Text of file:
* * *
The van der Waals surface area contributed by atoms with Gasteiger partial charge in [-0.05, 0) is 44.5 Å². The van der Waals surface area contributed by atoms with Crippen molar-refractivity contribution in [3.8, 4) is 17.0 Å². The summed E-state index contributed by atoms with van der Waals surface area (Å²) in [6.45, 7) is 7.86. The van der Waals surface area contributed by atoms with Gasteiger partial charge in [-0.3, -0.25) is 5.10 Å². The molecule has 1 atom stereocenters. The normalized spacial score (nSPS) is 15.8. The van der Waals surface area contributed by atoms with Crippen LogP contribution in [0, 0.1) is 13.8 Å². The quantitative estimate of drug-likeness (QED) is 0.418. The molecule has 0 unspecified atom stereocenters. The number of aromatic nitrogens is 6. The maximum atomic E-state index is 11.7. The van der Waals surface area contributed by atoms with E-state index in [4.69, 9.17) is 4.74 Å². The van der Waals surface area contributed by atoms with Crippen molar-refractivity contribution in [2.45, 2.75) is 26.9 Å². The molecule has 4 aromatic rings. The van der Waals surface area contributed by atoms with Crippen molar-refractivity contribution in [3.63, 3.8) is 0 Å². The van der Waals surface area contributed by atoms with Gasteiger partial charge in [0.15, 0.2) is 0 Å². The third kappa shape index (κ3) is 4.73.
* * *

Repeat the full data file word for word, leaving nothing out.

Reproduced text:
The van der Waals surface area contributed by atoms with Gasteiger partial charge in [-0.05, 0) is 44.5 Å². The van der Waals surface area contributed by atoms with Crippen molar-refractivity contribution in [3.8, 4) is 17.0 Å². The summed E-state index contributed by atoms with van der Waals surface area (Å²) in [6.45, 7) is 7.86. The van der Waals surface area contributed by atoms with Gasteiger partial charge in [-0.3, -0.25) is 5.10 Å². The molecule has 1 atom stereocenters. The normalized spacial score (nSPS) is 15.8. The van der Waals surface area contributed by atoms with Crippen LogP contribution in [0, 0.1) is 13.8 Å². The quantitative estimate of drug-likeness (QED) is 0.418. The molecule has 0 unspecified atom stereocenters. The number of aromatic nitrogens is 6. The maximum atomic E-state index is 11.7. The van der Waals surface area contributed by atoms with E-state index in [4.69, 9.17) is 4.74 Å². The van der Waals surface area contributed by atoms with Crippen molar-refractivity contribution in [2.45, 2.75) is 26.9 Å². The molecule has 4 aromatic rings. The van der Waals surface area contributed by atoms with Crippen molar-refractivity contribution in [3.63, 3.8) is 0 Å². The van der Waals surface area contributed by atoms with Gasteiger partial charge in [0.15, 0.2) is 0 Å². The third kappa shape index (κ3) is 4.73.